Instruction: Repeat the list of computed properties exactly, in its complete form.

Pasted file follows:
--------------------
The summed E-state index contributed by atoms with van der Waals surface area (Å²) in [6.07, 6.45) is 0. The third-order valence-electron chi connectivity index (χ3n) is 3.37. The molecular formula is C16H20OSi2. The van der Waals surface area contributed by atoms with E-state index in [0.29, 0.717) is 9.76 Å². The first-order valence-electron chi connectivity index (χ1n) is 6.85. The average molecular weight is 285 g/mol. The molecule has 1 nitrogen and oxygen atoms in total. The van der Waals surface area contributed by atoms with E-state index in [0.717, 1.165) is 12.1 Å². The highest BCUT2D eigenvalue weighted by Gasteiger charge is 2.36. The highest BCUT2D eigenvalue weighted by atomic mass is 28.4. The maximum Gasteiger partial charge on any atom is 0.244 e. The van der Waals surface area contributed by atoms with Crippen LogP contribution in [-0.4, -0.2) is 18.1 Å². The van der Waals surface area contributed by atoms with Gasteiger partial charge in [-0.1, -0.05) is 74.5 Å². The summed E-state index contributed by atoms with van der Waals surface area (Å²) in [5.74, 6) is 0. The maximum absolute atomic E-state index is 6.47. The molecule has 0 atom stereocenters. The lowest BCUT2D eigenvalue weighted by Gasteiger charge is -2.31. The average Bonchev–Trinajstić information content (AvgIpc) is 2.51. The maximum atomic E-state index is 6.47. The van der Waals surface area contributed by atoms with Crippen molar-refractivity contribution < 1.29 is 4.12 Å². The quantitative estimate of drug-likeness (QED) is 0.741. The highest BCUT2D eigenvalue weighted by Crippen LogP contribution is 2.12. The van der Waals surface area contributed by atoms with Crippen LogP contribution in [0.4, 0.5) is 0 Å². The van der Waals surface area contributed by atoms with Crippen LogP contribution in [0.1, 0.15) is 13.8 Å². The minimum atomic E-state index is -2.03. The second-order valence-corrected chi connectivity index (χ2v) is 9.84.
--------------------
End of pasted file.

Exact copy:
The summed E-state index contributed by atoms with van der Waals surface area (Å²) in [6.07, 6.45) is 0. The third-order valence-electron chi connectivity index (χ3n) is 3.37. The molecular formula is C16H20OSi2. The van der Waals surface area contributed by atoms with E-state index in [0.29, 0.717) is 9.76 Å². The first-order valence-electron chi connectivity index (χ1n) is 6.85. The average molecular weight is 285 g/mol. The molecule has 1 nitrogen and oxygen atoms in total. The van der Waals surface area contributed by atoms with E-state index in [0.717, 1.165) is 12.1 Å². The highest BCUT2D eigenvalue weighted by Gasteiger charge is 2.36. The highest BCUT2D eigenvalue weighted by atomic mass is 28.4. The maximum Gasteiger partial charge on any atom is 0.244 e. The van der Waals surface area contributed by atoms with Crippen LogP contribution in [-0.4, -0.2) is 18.1 Å². The van der Waals surface area contributed by atoms with Gasteiger partial charge in [-0.1, -0.05) is 74.5 Å². The summed E-state index contributed by atoms with van der Waals surface area (Å²) in [5.74, 6) is 0. The maximum absolute atomic E-state index is 6.47. The molecule has 0 atom stereocenters. The lowest BCUT2D eigenvalue weighted by Gasteiger charge is -2.31. The average Bonchev–Trinajstić information content (AvgIpc) is 2.51. The maximum atomic E-state index is 6.47. The van der Waals surface area contributed by atoms with Crippen molar-refractivity contribution < 1.29 is 4.12 Å². The quantitative estimate of drug-likeness (QED) is 0.741. The highest BCUT2D eigenvalue weighted by Crippen LogP contribution is 2.12. The van der Waals surface area contributed by atoms with Crippen LogP contribution in [0.4, 0.5) is 0 Å². The van der Waals surface area contributed by atoms with Crippen LogP contribution in [0.1, 0.15) is 13.8 Å². The minimum atomic E-state index is -2.03. The second-order valence-corrected chi connectivity index (χ2v) is 9.84.